This is my modification of the original recipe I got from either Martha Stewart or Ina Garten, who can remember? I don’t think I ever actually measure anything when I make this. I literally take the top from the brie packaging, pour brown sugar (3/4 cup is probably about right maybe it is only about ½ cup?) and then add whatever dried fruit and nuts I have around until it looks like a good mixture.

MeSpeak Design

aron fischer

I wanted to start things off by highlighting one of the most inspirational brands for me as a maker - ME Speak Design.  Eric & Lori are the husband & wife duo behind the incredible work at ME Speak Design.  In a world filled with so many creatives, designers and makers, ME Speak Design stands out through their level of craftsmanship and aesthetics.  They were nice enough to answer a few of my questions recently....check it out below!

eric and lori on couch.jpg

Tell me a little bit about you and ME Speak. How did it all come about?

We were always creating things for ourselves and loved doing it. We remember when our kitchen barstools started to fall apart, instead of buying some from a store we made them. When our children grew into big kid beds, we built them. From lighting, to table top, to furniture, we would design and create pieces for our home. We realized we were enjoying it way more than what we did for a living and decided to close our other businesses and focus full time on creating for others. We both agree it was the best business decision we ever made.

I love watching the behind the scenes work and seeing what you do in your studio..can you tell me a little bit about your space and where you all live?

We live in the small town of North High Shoals, GA. About 4 years ago we sold a “way too big” house in Athens, GA and downsized our life to this 1898 farmhouse situated on 3 acres and a stones throw from the Apalachee river. There’s roughly just under 600 folks here, our family of 5 included. Our property has 2 additional outbuildings, one we use to store our work, package and ship out and the other we think was an old carriage house we renovated into our studio/shop. We walk out of the door of our home and in a few steps we’re in our studio. It is a gem of a place and we feel beyond blessed to have stumbled upon it and to call it home. Reading about the two of you, it seems as though you work fluidly as a team and a couple. I myself love collaboration, but can't imagine doing it daily with my husband. press.JPG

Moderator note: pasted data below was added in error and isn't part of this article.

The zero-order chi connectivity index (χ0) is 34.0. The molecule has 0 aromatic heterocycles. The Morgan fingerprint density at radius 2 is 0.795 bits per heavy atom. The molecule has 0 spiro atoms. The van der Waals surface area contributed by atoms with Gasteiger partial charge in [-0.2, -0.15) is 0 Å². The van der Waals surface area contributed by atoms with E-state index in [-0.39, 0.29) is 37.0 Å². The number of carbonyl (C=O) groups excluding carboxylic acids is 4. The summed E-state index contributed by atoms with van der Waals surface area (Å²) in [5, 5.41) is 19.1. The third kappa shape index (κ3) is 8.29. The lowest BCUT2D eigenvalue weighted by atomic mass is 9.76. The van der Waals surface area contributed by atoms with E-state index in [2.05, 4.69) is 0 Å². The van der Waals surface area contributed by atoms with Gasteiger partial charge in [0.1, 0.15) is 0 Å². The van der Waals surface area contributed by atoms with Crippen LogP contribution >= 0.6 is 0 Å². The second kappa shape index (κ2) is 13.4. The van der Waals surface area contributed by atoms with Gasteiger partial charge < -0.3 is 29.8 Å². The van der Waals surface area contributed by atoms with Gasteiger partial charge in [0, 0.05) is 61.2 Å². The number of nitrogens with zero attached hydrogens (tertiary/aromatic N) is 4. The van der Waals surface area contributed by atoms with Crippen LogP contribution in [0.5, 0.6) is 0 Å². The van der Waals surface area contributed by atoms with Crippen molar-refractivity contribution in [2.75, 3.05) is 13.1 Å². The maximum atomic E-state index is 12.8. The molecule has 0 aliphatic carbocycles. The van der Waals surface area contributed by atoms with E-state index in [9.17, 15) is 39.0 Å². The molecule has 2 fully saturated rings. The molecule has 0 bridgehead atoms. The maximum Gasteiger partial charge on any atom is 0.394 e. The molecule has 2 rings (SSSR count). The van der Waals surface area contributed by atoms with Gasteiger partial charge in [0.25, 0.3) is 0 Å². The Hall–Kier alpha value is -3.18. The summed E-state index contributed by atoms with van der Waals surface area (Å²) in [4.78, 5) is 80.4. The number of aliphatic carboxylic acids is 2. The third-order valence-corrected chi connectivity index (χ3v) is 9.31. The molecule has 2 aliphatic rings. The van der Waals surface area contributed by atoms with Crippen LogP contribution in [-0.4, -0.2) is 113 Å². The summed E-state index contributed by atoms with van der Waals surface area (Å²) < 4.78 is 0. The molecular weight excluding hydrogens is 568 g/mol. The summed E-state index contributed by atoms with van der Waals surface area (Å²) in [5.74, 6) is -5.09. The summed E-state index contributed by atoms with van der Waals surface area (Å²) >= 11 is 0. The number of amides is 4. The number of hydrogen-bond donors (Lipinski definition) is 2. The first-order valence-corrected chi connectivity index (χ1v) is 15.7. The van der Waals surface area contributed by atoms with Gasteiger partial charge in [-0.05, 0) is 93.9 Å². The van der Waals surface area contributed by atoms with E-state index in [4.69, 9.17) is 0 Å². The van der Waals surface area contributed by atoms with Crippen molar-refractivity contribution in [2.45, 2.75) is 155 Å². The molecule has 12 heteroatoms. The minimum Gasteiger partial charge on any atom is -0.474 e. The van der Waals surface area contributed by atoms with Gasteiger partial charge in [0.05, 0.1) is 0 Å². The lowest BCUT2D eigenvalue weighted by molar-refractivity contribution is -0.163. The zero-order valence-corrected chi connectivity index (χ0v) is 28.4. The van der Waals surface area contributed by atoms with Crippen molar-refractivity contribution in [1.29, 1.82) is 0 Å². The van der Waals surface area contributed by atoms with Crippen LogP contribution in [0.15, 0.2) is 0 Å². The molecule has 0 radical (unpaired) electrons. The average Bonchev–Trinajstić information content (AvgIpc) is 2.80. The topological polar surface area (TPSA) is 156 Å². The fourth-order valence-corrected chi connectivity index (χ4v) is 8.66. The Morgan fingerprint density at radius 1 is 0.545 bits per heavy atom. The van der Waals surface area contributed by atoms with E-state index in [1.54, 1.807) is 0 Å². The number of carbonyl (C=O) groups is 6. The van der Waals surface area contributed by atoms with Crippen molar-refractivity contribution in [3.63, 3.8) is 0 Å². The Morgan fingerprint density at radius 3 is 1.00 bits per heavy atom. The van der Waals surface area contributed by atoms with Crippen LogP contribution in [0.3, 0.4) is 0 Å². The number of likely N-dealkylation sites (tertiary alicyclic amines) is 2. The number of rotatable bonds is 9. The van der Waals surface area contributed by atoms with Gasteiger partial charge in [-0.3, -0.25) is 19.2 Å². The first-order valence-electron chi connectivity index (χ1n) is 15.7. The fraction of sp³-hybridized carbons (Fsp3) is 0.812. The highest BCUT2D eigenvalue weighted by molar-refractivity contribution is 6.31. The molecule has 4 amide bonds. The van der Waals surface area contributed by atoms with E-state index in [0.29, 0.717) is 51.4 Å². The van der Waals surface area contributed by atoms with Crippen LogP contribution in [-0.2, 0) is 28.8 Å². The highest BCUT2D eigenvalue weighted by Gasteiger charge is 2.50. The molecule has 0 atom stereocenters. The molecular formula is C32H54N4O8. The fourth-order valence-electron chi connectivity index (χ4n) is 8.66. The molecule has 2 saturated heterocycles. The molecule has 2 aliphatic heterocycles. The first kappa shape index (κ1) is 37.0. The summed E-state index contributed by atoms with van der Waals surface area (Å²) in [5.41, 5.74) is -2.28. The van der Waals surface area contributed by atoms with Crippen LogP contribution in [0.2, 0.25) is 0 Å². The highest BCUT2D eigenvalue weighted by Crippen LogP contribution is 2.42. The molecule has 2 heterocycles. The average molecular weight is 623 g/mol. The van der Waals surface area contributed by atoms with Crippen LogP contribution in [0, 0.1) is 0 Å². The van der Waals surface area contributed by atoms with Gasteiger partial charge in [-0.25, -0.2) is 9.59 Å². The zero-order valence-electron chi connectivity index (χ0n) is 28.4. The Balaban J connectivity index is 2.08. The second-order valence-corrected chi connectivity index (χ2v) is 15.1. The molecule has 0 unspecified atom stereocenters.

What are some of the challenges and successes of working with your life partner?

We get this question a lot! We purposely chose this path because we wanted to work together. As husband and wife and parents, we naturally support each others strengths and weaknesses. We share the responsibilities of our work and home equally, something we feel makes us good partners in both and sets a good example for our children. It also probably helps that we are crazy about each other!

I found your work on Instagram, just scrolling through one day, and was instantly wowed! I love everything about your work. It has an obvious, beautiful handmade quality to it. Is that intentional?

Thanks Aron, we feel the same about yours! We are just flattered that there is an audience for our work that appreciates our aesthetic and supports it. The handmade aspect of our work is definitely intentional, we personally love the organic feel and markings that are specific in handmade.. Although we have pieces that we make in repetition, no two are ever the same. We always hope that our end result is beautiful and will find its way to a home where it will reside for years to come.

Congratulations on your Made in the South nomination and for making it as Finalist last year! That is a huge compliment to receive. How did that all come about?

Thank You! Trial and error and 4 attempts at entering! We often chuckle at how we live in the deep south but our audience and customers hail mostly from the West and Northeast! Until the Garden and Gun award we were relatively unknown here in the south, even in our local town. The cocktail spoon we entered was inspired by a baby spoon we gifted my sister for our niece Bernadette. Ironically Bernadette was diagnosed in September of 2016 with AML, an aggressive form of childhood cancer. Bernie fought the battle of her life and has been cancer free for 1 year. We donate a portion of each of our spice spoons (a smaller version of her baby spoon and cocktail spoon) to CURE Childhood Cancer.